The Decision Process: A Car for My Child

3 mins read

Editor’s Note: Our buddy, who did our Blacksmithing video last year, posted this a few years ago, but it is timeless advice.
A young one comes of an age where freedom of movement is required to conduct the day to day business of growing up, becoming educated, and taking those first faltering steps toward independence and self-sufficiency. Suddenly, the nest is a too small world for the youngster and inroads into the commerece, travel, and geography of the adult world must be made. But how best to begin?
With a well cared for, quality, safe used vehicle, of course.
Choosing one puts quite an onus upon any father not blinded by glitzy car ads, government bureaucratic doubespeak, and grass-hut treehugger propaganda (re: safety and survivability on public roads) and wanting to provide his child with reliable personal transport while balancing cost, performance, safety, and economy.
Step one: Weed out all the small cars. This is not an equivocal statement, and it is not for the simple reason that small cars will kill your kids.

Yes, they will kill and mutilate your kids.
This still leaves a lot of options; SUV, midsize car, large car, Fullsized pickup, midsized pickup, van (forget it. no shag wagons).
Next up: Mid sized and Full sized Pickups are a good option for their mass, durability, and structural integrity, but suffer from the lack of weight over the rear wheels which makes them prone to a skid on wet/slick pavement. Throw them out unless you can teach your child to reliably control a vehicle in that situation.
So that leaves us with large SUV, midsized SUV, midsized car, and full sized car.
While large SUV’s are currently inexpensive to buy, inexpensive to insure, and massive (thereby benefiting lavishly from Newton’s first law in a vehicle to vehicle collision) they are horrendously fuel inefficient which doen’t mesh well with a teenager’s budget. Mid sized SUV’s benefit to a lesser extent from Newton, but don’t really improve much upon the inefficiency problem of large SUV’s.
Midsized cars are a viable option with vanilla safety ratings and very good efficiency, but Sir Newton frowns ever so slightly upon them.
A full sized car is typically safer than a midsize with very little mileage penalty and some are even known for a specific design on safety, quality construction, careful and intelligent engineering. Sadly, these are typically made by Europeans…..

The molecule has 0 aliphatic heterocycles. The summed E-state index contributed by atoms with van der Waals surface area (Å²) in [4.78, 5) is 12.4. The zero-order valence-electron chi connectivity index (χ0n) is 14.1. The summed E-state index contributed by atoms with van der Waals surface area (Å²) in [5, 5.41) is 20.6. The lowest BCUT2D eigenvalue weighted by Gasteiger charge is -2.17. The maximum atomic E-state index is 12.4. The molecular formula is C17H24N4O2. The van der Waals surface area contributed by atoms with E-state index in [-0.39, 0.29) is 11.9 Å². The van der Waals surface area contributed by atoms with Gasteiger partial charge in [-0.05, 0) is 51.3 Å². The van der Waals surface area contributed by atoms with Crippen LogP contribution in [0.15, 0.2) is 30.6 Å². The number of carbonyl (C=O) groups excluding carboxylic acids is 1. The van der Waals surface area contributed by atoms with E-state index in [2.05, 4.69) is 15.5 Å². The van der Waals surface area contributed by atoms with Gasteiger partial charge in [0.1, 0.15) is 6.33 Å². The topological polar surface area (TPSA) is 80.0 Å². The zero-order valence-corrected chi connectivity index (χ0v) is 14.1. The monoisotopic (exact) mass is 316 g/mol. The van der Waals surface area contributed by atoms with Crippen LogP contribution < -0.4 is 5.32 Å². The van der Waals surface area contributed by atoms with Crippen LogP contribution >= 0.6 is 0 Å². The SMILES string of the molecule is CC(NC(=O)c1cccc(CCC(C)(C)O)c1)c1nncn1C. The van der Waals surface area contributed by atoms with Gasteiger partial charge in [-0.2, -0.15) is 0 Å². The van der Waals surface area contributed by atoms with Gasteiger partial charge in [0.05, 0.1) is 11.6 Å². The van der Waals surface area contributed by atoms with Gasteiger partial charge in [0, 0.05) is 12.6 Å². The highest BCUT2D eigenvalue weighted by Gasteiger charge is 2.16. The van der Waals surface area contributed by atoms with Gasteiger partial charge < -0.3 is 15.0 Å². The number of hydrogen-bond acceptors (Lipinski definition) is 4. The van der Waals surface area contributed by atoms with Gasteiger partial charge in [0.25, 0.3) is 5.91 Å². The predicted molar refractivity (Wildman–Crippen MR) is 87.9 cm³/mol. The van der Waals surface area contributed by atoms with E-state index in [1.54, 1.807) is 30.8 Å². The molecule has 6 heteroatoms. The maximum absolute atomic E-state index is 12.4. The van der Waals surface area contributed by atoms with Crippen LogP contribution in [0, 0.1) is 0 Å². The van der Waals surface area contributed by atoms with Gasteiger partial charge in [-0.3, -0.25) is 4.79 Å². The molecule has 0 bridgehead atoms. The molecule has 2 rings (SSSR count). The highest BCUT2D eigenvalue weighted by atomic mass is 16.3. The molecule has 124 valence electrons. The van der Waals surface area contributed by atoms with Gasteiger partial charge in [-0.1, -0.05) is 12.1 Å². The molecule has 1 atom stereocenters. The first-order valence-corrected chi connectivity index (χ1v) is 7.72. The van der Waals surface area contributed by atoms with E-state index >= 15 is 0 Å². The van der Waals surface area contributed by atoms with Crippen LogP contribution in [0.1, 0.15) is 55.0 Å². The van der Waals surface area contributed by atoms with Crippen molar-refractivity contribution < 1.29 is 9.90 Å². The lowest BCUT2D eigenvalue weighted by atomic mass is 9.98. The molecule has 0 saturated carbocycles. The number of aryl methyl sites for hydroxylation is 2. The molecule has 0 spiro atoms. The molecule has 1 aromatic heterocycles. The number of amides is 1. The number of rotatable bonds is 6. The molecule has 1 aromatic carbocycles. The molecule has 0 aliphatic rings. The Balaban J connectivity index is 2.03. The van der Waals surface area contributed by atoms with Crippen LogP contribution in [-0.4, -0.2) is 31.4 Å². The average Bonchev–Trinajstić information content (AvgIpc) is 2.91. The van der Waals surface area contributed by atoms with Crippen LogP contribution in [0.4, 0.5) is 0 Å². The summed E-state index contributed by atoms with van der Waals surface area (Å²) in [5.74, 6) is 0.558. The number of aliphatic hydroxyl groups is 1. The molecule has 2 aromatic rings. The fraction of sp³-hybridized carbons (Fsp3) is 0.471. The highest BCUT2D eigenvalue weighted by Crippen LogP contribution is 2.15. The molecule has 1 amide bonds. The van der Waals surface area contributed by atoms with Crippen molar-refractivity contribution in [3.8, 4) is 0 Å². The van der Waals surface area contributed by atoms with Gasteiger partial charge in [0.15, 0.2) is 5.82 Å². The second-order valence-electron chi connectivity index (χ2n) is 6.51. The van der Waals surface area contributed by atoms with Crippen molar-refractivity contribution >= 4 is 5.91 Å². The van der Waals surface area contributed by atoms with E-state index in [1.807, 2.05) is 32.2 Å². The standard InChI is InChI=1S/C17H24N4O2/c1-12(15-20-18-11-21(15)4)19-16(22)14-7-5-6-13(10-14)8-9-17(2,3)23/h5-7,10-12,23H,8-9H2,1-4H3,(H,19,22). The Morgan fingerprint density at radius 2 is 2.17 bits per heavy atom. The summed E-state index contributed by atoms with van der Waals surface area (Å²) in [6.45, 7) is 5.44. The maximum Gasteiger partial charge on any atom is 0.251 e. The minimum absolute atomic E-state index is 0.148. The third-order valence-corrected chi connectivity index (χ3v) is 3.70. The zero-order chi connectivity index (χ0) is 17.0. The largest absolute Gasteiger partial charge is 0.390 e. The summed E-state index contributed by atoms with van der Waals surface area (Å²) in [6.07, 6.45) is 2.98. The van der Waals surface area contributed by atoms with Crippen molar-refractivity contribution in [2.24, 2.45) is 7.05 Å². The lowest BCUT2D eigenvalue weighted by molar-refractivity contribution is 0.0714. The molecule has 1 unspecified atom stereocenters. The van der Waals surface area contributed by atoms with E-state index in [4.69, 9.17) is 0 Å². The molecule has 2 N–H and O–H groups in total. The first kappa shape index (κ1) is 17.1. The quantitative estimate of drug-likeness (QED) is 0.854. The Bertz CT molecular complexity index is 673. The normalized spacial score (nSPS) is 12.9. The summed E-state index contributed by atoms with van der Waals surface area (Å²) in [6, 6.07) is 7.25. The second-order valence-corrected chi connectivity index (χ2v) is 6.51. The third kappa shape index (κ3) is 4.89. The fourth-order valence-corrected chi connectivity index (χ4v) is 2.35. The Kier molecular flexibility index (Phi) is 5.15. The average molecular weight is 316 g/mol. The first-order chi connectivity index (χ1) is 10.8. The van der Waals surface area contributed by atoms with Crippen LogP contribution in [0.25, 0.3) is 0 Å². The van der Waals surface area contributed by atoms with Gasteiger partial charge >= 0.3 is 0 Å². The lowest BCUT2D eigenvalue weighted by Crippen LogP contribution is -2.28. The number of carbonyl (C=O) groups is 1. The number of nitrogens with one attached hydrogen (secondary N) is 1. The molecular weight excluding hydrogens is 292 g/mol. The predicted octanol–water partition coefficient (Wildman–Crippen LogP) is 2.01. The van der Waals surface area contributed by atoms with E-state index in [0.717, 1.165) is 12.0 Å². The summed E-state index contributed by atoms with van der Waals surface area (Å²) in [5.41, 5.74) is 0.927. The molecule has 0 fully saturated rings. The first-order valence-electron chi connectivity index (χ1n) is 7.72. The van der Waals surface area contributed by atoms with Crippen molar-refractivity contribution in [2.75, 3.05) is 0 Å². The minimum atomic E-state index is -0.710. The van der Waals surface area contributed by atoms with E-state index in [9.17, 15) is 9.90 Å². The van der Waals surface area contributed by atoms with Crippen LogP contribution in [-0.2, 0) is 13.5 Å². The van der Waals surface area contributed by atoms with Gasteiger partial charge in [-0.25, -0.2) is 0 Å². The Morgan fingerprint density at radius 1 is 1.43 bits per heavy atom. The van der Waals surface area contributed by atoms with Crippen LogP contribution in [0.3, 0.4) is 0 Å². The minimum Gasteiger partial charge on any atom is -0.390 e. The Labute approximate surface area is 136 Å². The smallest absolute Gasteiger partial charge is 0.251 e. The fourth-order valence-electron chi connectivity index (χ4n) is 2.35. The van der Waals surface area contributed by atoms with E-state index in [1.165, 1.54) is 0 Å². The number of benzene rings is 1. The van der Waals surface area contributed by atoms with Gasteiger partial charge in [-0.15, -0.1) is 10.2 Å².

The Options:
1: Volvo
2: Mercedes
3: BMW
These are high-end brands with great reputations and each has a different primary focus while maintaining a firm grip on other aspects of quality vehicle design and manufacture. I chose the Mercedes e320.

Lead Scheduler at MOTW. Husband, Father, but most importantly, a man of God. Possesses more degrees that most people find useful.

3 Comments

  1. What euro-loving, tree hugging BS is this?! Perhaps we need a section on where to reliably keep ones reusable grocery bags and if purchase will help polar bears.

  2. Zip it, Hippy. The truth hurts, eh? The euros implement safety innovations before the US manufacturers, sometimes decades before.
    This was written in about 2006 so Volvo would probably fall off the list due to being owned by red dots, but the Mercedes and BMW recommendations still stand especially if you actually teach your child to drive in and actual skilled manner and thus able to avoid an accident where the average teen would freeze from panic or indecision. It is imperative your child be taught to control a skid and to brake while turning.
    I recommend this as a good parent’s minimum training for a teen. http://streetsurvival.org/ It’s cheap, fun, convenient and priceless instruction.
    Comparable chassis are chevy Impala, Dodge 300 (Which is the Old mercedes w210 platform), and ford fusion. They are all crap and handle like crap.

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